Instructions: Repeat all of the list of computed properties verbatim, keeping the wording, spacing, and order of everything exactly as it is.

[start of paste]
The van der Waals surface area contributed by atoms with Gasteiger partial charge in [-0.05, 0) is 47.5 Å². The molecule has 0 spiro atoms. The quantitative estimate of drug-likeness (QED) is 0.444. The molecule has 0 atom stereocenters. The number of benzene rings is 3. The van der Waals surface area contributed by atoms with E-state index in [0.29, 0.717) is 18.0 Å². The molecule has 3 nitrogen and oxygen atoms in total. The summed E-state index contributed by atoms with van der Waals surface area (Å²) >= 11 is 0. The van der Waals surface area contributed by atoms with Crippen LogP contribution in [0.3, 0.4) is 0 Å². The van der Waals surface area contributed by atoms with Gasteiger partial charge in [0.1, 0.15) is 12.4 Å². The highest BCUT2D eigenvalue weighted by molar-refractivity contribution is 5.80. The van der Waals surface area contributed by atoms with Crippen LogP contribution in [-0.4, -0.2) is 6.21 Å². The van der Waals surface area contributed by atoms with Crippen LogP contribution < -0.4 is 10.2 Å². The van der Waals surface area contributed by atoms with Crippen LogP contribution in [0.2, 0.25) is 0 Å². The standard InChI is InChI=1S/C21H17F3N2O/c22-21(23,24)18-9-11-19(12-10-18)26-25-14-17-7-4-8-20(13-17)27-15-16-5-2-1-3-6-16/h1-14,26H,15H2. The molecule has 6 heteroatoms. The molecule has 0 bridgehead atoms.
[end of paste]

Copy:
The van der Waals surface area contributed by atoms with Gasteiger partial charge in [-0.05, 0) is 47.5 Å². The molecule has 0 spiro atoms. The quantitative estimate of drug-likeness (QED) is 0.444. The molecule has 0 atom stereocenters. The number of benzene rings is 3. The van der Waals surface area contributed by atoms with E-state index in [0.29, 0.717) is 18.0 Å². The molecule has 3 nitrogen and oxygen atoms in total. The summed E-state index contributed by atoms with van der Waals surface area (Å²) >= 11 is 0. The van der Waals surface area contributed by atoms with Crippen LogP contribution in [0.3, 0.4) is 0 Å². The van der Waals surface area contributed by atoms with Gasteiger partial charge in [0.1, 0.15) is 12.4 Å². The highest BCUT2D eigenvalue weighted by molar-refractivity contribution is 5.80. The van der Waals surface area contributed by atoms with Crippen LogP contribution in [-0.4, -0.2) is 6.21 Å². The van der Waals surface area contributed by atoms with Crippen LogP contribution < -0.4 is 10.2 Å². The van der Waals surface area contributed by atoms with Crippen LogP contribution in [0.2, 0.25) is 0 Å². The standard InChI is InChI=1S/C21H17F3N2O/c22-21(23,24)18-9-11-19(12-10-18)26-25-14-17-7-4-8-20(13-17)27-15-16-5-2-1-3-6-16/h1-14,26H,15H2. The molecule has 6 heteroatoms. The molecule has 0 bridgehead atoms.